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Switch Port Security Options

I need to implement Switch port security to one of my customers.
So I suggested the following,
a) bind the MAC address to ports (switch port security, sticky MAC)
b) shutdown unused ports, assign them to unused vlan which is in shutdown state.

Customer doesn't like mac address binding and asking me to explore other steps to protect against DOS attack and MAC spoofing. I do not have DHCP environment, all systems are assigned static IP's.

So what are the other steps needed in order to achieve port security & protection against DOS, MAC spoofing?

Everyone's tags (1)

Hi,Port-Security is one


Port-Security is one feature you can use among others to start securing the access layer of the network. If MAC binding with sticky mac addresses is not good for your environment you should start thinking in deploying Dot1X.

I don't recall if DAI will work without DHCP in the network. If the network is not too big and endpoint don't use to move across locations or switchports then sticky should do the job.

You should also check in the security section of the DocCD and look for L2 security to start knowing what measures to deploy in order to fit your requirements.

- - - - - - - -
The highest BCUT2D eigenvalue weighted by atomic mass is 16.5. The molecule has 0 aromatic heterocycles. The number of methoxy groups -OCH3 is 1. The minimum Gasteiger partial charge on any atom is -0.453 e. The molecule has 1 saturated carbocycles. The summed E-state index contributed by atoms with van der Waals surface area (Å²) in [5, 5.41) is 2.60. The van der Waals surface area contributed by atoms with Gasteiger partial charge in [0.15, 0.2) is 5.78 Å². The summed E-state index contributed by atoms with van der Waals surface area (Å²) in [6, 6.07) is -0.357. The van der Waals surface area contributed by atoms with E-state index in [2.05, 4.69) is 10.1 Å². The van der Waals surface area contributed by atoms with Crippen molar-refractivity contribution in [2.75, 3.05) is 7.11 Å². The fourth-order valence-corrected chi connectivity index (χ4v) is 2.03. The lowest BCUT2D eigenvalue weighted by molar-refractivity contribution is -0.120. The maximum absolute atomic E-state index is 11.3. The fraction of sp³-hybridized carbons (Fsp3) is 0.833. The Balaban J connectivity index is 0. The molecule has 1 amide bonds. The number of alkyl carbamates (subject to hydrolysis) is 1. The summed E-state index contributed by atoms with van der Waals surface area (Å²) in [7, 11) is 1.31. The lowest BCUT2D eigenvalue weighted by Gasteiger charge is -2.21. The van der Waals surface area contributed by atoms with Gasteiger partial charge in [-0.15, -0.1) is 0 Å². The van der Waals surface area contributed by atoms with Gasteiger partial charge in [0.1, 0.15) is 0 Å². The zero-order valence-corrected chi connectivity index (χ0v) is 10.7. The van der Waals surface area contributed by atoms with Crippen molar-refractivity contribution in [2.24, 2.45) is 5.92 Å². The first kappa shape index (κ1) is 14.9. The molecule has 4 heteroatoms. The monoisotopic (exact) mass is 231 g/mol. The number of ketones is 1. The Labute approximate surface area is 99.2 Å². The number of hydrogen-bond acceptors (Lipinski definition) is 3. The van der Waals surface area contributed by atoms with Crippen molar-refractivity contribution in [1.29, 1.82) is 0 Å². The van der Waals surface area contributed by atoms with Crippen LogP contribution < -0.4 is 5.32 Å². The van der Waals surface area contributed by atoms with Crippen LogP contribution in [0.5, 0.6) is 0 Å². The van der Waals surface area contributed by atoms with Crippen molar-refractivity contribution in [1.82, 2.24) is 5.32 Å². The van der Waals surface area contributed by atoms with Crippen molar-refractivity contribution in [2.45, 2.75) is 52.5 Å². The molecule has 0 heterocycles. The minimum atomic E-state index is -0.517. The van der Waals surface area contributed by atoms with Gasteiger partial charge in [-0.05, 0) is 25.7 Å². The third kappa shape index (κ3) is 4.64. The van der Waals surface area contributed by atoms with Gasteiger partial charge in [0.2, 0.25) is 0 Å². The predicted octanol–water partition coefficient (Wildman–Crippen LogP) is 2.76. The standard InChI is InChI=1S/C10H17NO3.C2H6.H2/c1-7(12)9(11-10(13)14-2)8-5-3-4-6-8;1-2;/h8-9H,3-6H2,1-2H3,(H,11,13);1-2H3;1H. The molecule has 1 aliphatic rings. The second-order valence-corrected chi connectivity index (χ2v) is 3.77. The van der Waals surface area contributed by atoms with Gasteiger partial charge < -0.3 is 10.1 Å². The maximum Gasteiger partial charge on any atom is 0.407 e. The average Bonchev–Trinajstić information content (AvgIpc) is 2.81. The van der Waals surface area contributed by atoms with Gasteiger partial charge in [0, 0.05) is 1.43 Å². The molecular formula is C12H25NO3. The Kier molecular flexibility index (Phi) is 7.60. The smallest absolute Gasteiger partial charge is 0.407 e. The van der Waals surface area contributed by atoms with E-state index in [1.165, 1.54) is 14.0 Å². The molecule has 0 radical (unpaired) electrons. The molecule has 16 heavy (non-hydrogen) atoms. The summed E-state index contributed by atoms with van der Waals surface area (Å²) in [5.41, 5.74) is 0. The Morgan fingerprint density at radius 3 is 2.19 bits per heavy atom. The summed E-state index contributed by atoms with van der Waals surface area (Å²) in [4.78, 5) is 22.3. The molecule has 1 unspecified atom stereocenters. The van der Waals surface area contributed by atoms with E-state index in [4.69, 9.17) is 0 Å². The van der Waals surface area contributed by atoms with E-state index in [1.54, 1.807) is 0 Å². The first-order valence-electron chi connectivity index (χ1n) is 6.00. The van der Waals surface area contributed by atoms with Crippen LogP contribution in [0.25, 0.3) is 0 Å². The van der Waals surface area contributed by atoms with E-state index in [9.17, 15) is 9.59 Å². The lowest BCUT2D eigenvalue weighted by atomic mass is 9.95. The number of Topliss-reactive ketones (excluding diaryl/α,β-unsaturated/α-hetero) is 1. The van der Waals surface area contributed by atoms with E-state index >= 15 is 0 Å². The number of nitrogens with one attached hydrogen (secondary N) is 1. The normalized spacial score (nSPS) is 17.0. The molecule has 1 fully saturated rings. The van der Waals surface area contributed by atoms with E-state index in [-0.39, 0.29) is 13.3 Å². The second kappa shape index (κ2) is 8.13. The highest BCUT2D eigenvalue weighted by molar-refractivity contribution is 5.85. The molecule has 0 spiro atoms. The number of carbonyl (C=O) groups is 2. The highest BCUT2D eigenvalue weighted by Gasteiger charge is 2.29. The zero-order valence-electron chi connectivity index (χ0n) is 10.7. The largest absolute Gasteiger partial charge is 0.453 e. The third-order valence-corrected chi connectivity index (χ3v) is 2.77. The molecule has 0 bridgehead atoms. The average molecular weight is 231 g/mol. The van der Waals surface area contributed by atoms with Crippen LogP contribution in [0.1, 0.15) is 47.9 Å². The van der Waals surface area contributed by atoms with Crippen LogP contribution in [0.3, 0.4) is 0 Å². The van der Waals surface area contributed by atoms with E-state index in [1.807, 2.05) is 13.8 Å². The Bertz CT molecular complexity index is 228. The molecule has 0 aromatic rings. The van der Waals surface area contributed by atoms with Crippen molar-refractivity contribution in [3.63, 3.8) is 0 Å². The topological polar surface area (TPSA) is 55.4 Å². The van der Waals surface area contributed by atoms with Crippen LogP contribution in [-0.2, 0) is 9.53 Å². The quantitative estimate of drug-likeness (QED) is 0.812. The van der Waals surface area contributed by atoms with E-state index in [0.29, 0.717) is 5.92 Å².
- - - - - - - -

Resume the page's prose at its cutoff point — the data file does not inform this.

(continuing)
In what way sticky mac is

In what way sticky mac is different from manual MAC binding?

Manual binding always remain active, drawback is MAC management during the device move.

Sticky will learn dynamically, does it retain the MAC after reboot? How the protection mechanism work in terms of learning the MAC, flexibility (movement of devices).


Also I don't see any reference to DOS attacks against L2 ports.


A DOS attack to a layer 2

A DOS attack to a layer 2 port is when a rogue host floods the interface with mac addresses. The switch will learn as many as it can until it fills it's mac address table. Once the mac address table is full, the switch will essentially turn into a hub and will begin flooding packets to all ports as it cannot do it's normal forwarding based on the mac address table.

Different switches have different capacities, but in general every host port should be protected from this flood attack by limiting the amount of mac addresses it will learn on each port.


You can protect against DOS

You can protect against DOS by using port security. This should be done on every non trunk port.

interface gig0/1

 switchport port-security maximum 3
 switchport port-security
 switchport port-security violation restrict

This will allow only 3 active mac addresses on port gig0/1.


In order to protect against MAC spoofing you would need either dot1x security or dynamic arp inspection (which requires DHCP snooping and you are using static ips).

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